The first quarter of 2016 came to a close last Thursday leaving in its wake three months of volatility in U.S. stocks* that concluded with a 6.8% gain in March. For the year, the S&P 500 Index finished Q1 up 1.8%, a far cry from the 10% tumble the benchmark took from the start of the year to February 11 when stocks bottomed. In terms of sector performance, Utilities (+15.6%) and Telecom (+16.6%) performed best while Healthcare (-5.5%) and Financials (-5.1%) struggled. Internationally, developed markets* were down 3% and continue to lag Emerging markets* which finished Q1 up 5.4%.
A major story throughout 2015 was the strength of the U.S. Dollar and the varying effects a strong domestic currency has on investors, businesses and debt issuers. This trend reversed course in the first quarter to the benefit of U.S. investors who held allocations to European and Japanese equities. Remember that the returns you reap when investing internationally are a function of not only the performance of the stock but also of that stock’s local currency. Consider the table below:
Despite the negative returns witnessed during the first quarter in many markets around the globe, U.S. investors purchasing stocks with US Dollars were far better off than foreign buyers of the same stocks who invested using their local currency.To be clear, we believe that these trends are likely to reverse throughout the rest of 2016 with certain international markets outpacing U.S. stock returns. We also forecast the U.S. dollar to strengthen versus the Euro as the Federal Reserve tightens monetary policy and while other major, international Central Banks keep rates low and in some cases, negative.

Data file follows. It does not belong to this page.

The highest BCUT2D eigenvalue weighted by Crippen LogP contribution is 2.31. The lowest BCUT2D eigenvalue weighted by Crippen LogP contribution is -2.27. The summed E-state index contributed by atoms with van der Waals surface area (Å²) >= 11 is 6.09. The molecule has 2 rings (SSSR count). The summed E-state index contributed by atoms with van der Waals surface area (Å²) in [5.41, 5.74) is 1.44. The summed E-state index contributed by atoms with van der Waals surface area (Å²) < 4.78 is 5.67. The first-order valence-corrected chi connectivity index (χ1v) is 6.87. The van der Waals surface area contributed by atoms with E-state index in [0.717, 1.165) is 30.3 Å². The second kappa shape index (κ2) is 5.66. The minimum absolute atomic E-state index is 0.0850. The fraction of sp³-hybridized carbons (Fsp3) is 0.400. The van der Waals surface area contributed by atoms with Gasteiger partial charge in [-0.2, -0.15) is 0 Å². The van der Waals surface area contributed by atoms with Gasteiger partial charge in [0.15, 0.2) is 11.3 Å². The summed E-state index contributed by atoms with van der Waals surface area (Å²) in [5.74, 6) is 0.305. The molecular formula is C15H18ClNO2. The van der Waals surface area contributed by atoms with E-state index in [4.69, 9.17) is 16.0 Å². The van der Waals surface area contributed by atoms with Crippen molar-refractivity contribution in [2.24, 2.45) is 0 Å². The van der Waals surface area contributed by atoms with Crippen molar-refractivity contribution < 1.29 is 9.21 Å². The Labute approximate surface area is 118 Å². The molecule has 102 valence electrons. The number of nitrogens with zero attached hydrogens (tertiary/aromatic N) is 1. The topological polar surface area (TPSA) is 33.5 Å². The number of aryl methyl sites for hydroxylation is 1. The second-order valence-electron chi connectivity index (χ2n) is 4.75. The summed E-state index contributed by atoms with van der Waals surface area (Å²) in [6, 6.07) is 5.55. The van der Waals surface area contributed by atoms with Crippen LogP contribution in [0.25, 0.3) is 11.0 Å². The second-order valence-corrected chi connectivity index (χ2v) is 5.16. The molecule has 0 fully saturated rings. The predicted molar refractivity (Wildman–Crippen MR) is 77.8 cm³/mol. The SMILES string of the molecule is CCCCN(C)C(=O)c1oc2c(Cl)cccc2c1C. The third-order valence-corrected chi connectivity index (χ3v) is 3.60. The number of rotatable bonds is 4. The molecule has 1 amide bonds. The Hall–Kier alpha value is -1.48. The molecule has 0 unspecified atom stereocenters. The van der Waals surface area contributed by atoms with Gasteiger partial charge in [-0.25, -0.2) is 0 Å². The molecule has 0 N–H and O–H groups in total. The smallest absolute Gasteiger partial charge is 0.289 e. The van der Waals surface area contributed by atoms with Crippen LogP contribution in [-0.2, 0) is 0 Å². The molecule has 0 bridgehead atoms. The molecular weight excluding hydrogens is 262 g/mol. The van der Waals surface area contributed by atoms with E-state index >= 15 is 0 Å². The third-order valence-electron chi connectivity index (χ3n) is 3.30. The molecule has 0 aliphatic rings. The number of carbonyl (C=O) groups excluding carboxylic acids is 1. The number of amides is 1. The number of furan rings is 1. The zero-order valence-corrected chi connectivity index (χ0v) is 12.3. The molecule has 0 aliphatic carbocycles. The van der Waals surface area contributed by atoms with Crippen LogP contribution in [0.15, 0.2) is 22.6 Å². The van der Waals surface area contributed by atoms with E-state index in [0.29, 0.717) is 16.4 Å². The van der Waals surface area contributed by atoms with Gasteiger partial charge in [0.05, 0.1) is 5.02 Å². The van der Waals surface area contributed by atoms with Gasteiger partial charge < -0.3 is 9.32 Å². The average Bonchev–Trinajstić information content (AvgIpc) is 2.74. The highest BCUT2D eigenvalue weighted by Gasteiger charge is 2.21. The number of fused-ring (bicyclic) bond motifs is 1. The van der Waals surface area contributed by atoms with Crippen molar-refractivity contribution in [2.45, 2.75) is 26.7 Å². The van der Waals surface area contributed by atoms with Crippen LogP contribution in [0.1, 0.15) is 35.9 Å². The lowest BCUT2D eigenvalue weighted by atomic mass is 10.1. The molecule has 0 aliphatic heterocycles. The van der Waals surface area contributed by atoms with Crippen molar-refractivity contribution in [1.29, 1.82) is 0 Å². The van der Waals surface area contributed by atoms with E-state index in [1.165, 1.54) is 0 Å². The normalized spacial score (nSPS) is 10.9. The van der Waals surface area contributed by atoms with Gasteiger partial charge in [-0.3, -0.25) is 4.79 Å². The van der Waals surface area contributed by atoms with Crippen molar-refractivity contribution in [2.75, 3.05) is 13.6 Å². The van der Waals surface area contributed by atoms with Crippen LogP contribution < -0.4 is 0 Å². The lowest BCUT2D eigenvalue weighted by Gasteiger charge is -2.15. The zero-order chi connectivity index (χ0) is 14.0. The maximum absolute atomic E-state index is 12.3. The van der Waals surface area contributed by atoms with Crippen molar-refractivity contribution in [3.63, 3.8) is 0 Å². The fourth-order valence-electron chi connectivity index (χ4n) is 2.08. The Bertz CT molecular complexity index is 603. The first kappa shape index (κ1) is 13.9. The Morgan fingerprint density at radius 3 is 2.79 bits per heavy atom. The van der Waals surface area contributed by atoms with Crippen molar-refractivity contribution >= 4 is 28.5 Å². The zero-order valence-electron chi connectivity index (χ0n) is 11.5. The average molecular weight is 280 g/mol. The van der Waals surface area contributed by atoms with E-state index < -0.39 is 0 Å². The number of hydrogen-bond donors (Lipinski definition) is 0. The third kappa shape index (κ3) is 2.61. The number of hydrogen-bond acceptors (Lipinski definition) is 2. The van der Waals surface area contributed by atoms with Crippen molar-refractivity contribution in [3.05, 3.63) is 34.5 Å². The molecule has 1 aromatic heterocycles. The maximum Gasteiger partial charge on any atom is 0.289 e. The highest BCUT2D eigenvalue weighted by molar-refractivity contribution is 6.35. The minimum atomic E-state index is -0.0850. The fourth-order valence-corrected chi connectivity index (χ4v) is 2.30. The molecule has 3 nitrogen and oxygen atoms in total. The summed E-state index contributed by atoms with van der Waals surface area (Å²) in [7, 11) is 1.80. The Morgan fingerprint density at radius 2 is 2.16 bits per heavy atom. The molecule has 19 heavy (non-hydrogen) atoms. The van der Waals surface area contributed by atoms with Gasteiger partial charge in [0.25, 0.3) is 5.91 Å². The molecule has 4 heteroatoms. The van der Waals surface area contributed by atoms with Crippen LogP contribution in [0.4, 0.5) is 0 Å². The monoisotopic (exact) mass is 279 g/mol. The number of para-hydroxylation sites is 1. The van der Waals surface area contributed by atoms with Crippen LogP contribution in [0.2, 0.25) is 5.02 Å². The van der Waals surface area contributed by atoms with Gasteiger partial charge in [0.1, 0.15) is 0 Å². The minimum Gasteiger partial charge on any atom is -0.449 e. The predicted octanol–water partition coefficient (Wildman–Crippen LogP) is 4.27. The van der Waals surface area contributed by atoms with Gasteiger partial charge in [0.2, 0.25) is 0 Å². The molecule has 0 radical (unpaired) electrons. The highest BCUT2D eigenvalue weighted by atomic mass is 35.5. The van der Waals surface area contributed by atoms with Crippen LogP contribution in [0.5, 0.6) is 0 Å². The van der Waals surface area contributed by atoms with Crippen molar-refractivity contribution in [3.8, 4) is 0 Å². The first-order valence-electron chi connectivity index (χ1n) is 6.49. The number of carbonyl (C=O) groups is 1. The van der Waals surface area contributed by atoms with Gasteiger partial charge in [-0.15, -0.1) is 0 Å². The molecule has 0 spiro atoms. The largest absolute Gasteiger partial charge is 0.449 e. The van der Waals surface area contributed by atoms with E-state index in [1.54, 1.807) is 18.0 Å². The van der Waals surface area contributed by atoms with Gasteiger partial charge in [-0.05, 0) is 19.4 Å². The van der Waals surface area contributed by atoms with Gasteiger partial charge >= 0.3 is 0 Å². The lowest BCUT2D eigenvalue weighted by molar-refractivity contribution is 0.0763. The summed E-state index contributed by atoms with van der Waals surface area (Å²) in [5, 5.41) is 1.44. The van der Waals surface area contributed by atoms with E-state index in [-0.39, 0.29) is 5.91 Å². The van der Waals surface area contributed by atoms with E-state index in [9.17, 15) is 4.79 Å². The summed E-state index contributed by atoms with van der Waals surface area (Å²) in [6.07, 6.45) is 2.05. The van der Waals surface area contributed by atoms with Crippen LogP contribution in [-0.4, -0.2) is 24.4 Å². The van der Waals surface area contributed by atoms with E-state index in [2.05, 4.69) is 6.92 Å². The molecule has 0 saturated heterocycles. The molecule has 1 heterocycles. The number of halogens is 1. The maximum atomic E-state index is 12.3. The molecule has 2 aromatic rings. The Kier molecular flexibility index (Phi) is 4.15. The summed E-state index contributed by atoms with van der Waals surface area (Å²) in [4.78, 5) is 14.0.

Given the many options investors have with regards to products that narrowly focus on specific sectors, hedge currency exposures, utilize an alternative strategy, or provide leverage, individuals must take an active role in understanding what they own and why they own it. The dynamics of the global economy we face today can cause currencies, interest rates, and stock prices to change unexpectedly and affect one another. Determining how your investments are likely to respond to these changes is critical and can often be the difference between remaining steadfast in your approach or making the detrimental mistake of moving to cash at the wrong time.
*U.S. Stock returns are represented by the S&P 500 Index. International Developed Markets are represented by the MSCI EAFE Index. Emerging Markets are represented by the MSCI EM Index.
Important Information and Disclaimers
Disclosures: Hennion & Walsh is the sponsor of SmartTrust® Unit Investment Trusts (UITs). For more information on SmartTrust® UITs, please visit www.smarttrustuit.com. The overview above is for informational purposes and is not an offer to sell or a solicitation of an offer to buy any SmartTrust® UITs. Investors should consider the Trust’s investment objective, risks, charges and expenses carefully before investing. The prospectus contains this and other information relevant to an investment in the Trust and investors should read the prospectus carefully before they invest.
Investing in foreign securities presents certain risks not associated with domestic investments, such as currency fluctuation, political and economic instability, and different accounting standards. This may result in greater share price volatility. These risks are heightened in emerging markets.